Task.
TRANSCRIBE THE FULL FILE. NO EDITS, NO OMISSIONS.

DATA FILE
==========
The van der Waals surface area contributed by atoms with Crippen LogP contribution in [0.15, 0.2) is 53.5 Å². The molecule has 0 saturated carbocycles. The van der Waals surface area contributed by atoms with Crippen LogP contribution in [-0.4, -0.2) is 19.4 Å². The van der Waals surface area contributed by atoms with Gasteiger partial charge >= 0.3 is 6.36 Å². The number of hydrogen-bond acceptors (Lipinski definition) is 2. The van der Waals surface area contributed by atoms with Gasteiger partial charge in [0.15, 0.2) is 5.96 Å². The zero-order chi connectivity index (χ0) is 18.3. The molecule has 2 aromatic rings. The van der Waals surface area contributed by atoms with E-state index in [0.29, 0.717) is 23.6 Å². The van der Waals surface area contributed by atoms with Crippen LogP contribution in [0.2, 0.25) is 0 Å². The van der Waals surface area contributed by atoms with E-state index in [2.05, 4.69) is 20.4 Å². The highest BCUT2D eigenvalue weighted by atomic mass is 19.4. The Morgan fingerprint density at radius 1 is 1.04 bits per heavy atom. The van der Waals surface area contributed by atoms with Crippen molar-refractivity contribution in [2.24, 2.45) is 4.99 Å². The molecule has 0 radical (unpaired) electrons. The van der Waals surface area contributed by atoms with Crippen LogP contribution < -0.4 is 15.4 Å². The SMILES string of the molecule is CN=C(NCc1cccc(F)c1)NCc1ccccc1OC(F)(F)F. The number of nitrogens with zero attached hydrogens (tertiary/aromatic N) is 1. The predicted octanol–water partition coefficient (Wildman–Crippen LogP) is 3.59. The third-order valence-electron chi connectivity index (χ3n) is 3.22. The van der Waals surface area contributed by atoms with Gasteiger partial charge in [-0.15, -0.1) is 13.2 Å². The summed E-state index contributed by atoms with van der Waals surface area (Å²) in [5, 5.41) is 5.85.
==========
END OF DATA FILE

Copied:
The van der Waals surface area contributed by atoms with Crippen LogP contribution in [0.15, 0.2) is 53.5 Å². The molecule has 0 saturated carbocycles. The van der Waals surface area contributed by atoms with Crippen LogP contribution in [-0.4, -0.2) is 19.4 Å². The van der Waals surface area contributed by atoms with Gasteiger partial charge >= 0.3 is 6.36 Å². The number of hydrogen-bond acceptors (Lipinski definition) is 2. The van der Waals surface area contributed by atoms with Gasteiger partial charge in [0.15, 0.2) is 5.96 Å². The zero-order chi connectivity index (χ0) is 18.3. The molecule has 2 aromatic rings. The van der Waals surface area contributed by atoms with E-state index in [0.29, 0.717) is 23.6 Å². The van der Waals surface area contributed by atoms with Crippen LogP contribution in [0.2, 0.25) is 0 Å². The van der Waals surface area contributed by atoms with E-state index in [2.05, 4.69) is 20.4 Å². The highest BCUT2D eigenvalue weighted by atomic mass is 19.4. The Morgan fingerprint density at radius 1 is 1.04 bits per heavy atom. The van der Waals surface area contributed by atoms with Crippen molar-refractivity contribution in [2.24, 2.45) is 4.99 Å². The molecule has 0 radical (unpaired) electrons. The van der Waals surface area contributed by atoms with Crippen LogP contribution < -0.4 is 15.4 Å². The SMILES string of the molecule is CN=C(NCc1cccc(F)c1)NCc1ccccc1OC(F)(F)F. The number of nitrogens with zero attached hydrogens (tertiary/aromatic N) is 1. The predicted octanol–water partition coefficient (Wildman–Crippen LogP) is 3.59. The third-order valence-electron chi connectivity index (χ3n) is 3.22. The van der Waals surface area contributed by atoms with Gasteiger partial charge in [-0.15, -0.1) is 13.2 Å². The summed E-state index contributed by atoms with van der Waals surface area (Å²) in [5, 5.41) is 5.85.